"Crimes and Misdemeanors" ****
DJG has noticed recently that Woody Allen tends to play the same character over and over, and others have noted throughout his directorial history that he simply playing himself repeatedly. Such is the case with his character in "Crimes and Misdemeanors," but not in a bad way necessarily.
There are two parallel narratives in this film that only momentarily converge, and Allen's character is part of the weaker of the two stories that appear here. We have seen and heard his story before, but here it is perhaps a bit more affecting than usual. Here he is the soon-to-be divorcee, the rejected suitor of another, and one whose convictions about his filmmaking and art in general are unswerving and immune to compromise. Well, sort of.
The real sell here is the Martin Landau story, which is as real and tangible and affecting as anything I have ever seen in Hollywood. Caught between a mistress who wants to expose the affair they have been having and his wife of 25 years, he makes a decision that haunts him doggedly. This is where the film puts a microscope to the human condition and makes moral pronouncements and delves into personal responsibility and theology and the nature of reality. It is really pretty profound, and definitely worthwhile.
At the end of the film I found myself wondering exactly what the Woody Allen narrative was trying to say, but only because I was so affected by Martin Landau's portion of the movie. It was so good that it was distracting, and though it may be lopsided for this viewer, it was worthwhile nonetheless.
Just Add Water ****
As I watched this film I could not help but think of Tom DiCillo's excellent, underrated "Box of Moonlight." It has a certain homespun, homegrown quality to it that is awkward but also honest, and it lampoons small-town life, meth-labs, druglords, and culture on the skids. It is an ode to white-trash, and it is a portrait of white-trash turned to gold.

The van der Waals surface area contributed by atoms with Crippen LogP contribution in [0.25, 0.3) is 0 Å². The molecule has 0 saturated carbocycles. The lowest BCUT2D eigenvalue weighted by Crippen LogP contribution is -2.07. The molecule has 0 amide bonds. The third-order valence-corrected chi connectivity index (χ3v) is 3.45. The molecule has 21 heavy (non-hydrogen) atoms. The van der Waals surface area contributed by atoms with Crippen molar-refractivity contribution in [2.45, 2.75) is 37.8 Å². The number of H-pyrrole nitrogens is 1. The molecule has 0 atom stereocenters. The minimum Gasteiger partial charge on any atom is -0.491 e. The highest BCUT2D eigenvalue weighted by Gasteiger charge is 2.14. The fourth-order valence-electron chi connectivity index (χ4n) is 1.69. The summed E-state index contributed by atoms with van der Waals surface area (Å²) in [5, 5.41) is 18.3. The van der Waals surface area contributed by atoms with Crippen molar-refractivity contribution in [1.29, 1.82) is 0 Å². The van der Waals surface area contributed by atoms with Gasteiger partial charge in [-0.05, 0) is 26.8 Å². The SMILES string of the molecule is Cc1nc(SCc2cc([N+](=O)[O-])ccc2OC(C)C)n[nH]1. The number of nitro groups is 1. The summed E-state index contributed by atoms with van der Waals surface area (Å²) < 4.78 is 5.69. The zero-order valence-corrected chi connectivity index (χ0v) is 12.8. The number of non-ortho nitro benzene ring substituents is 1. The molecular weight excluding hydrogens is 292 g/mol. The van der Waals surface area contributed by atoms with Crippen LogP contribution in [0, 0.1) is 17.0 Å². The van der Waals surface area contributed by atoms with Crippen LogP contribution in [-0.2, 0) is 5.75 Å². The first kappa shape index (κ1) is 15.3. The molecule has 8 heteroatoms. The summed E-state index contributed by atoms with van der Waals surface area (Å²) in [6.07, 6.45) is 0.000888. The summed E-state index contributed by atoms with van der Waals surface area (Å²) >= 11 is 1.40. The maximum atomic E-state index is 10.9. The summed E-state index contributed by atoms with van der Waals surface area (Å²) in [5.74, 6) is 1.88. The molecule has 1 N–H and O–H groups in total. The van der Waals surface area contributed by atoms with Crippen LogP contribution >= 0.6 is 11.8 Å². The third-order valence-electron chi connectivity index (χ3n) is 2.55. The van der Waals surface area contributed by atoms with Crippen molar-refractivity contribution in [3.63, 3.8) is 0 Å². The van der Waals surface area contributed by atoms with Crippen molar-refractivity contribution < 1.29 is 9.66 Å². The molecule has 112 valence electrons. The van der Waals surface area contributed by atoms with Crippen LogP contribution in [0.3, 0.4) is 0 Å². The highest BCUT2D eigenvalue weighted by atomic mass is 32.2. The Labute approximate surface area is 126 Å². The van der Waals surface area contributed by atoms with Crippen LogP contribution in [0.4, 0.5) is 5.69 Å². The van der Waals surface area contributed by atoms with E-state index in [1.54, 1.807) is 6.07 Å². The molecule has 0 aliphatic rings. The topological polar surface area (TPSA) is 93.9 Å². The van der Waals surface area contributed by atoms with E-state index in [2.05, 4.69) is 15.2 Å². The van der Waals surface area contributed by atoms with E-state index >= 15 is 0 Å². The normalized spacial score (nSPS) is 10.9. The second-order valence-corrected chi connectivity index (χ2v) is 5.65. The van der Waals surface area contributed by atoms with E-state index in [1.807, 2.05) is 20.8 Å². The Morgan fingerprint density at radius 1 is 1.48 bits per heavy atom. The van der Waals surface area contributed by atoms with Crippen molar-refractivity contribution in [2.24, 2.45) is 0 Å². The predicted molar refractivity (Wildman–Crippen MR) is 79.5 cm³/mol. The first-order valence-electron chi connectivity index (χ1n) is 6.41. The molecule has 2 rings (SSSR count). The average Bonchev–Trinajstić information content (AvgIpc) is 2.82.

At the beginning of the film I was put off by its flavor, certain that the writing was sub-par, the characters subhuman. But as things progressed I found myself making odd connections with these strange folk, and by the end I was cheering along with them. It's an odd little parable about life at its lowest and the redemption that can follow us into the dark unknowingly. I recommend it highly.
Burn After Reading ****
I had heard enough negative criticism about this film that when I finally saw it Friday with Becki, my girlfriend, I was genuinely surprised by how much I enjoyed it. It may not pack the same sort of existential punch that "No Country for Old Men" did, but I don't think it ever intended to do so. This is the same Coen formula that fueled "The Ladykillers" and "Intolerable Cruelty" -- two films that are considered lesser in the Coen canon, but that are still better than most films made by other aspiring filmmakers.
We watched "Fargo" immediately after this and I was struck by how both films manage to focus on man's capacity to ensnare himself in traps of his own devising. "Burn After Reading," in particular, is circular (as Becki pointed out) in its design, with its characters chasing their tails like dogs that don't really know any better. Unlike dogs, however, they should know better. That's what makes this film ultimately entertaining, absurd, and enjoyable. As humans we live in the Theater of the Absurd, and "Burn After Reading" is a great example of that old line about man being on the stage of life only for a day. He frets and frolicks, and then he is gone and his place remembers him no more. Is it futile? Does it have to be? Maybe there is some food for thought here after all...